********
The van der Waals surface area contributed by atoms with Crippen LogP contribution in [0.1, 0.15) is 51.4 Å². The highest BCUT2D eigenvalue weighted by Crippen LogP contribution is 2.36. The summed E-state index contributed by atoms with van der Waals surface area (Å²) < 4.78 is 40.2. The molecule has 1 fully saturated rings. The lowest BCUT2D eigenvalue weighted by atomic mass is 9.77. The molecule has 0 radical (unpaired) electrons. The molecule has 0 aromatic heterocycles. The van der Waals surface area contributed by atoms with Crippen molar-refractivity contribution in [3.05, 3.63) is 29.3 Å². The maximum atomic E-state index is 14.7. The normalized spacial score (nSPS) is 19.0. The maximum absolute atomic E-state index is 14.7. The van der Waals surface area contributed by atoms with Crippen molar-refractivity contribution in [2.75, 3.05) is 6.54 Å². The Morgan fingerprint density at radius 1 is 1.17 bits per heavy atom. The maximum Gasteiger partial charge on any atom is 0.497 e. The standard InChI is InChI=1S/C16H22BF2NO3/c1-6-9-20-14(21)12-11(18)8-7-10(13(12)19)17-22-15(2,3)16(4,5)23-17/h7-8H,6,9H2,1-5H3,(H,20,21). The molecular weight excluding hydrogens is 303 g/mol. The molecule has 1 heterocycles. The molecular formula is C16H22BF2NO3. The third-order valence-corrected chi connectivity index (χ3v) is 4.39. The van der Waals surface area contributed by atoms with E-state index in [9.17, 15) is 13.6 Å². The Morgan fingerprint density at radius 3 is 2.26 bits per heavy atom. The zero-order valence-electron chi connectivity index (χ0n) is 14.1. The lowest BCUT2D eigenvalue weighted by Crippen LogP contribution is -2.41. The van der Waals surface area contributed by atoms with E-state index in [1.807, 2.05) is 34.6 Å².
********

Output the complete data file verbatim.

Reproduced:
The van der Waals surface area contributed by atoms with Crippen LogP contribution in [0.1, 0.15) is 51.4 Å². The highest BCUT2D eigenvalue weighted by Crippen LogP contribution is 2.36. The summed E-state index contributed by atoms with van der Waals surface area (Å²) < 4.78 is 40.2. The molecule has 1 fully saturated rings. The lowest BCUT2D eigenvalue weighted by atomic mass is 9.77. The molecule has 0 radical (unpaired) electrons. The molecule has 0 aromatic heterocycles. The van der Waals surface area contributed by atoms with Crippen molar-refractivity contribution in [3.05, 3.63) is 29.3 Å². The maximum atomic E-state index is 14.7. The normalized spacial score (nSPS) is 19.0. The maximum absolute atomic E-state index is 14.7. The van der Waals surface area contributed by atoms with Crippen molar-refractivity contribution in [2.75, 3.05) is 6.54 Å². The Morgan fingerprint density at radius 1 is 1.17 bits per heavy atom. The maximum Gasteiger partial charge on any atom is 0.497 e. The standard InChI is InChI=1S/C16H22BF2NO3/c1-6-9-20-14(21)12-11(18)8-7-10(13(12)19)17-22-15(2,3)16(4,5)23-17/h7-8H,6,9H2,1-5H3,(H,20,21). The molecular weight excluding hydrogens is 303 g/mol. The molecule has 1 heterocycles. The molecular formula is C16H22BF2NO3. The third-order valence-corrected chi connectivity index (χ3v) is 4.39. The van der Waals surface area contributed by atoms with E-state index in [9.17, 15) is 13.6 Å². The Morgan fingerprint density at radius 3 is 2.26 bits per heavy atom. The zero-order valence-electron chi connectivity index (χ0n) is 14.1. The lowest BCUT2D eigenvalue weighted by Crippen LogP contribution is -2.41. The van der Waals surface area contributed by atoms with E-state index in [1.807, 2.05) is 34.6 Å².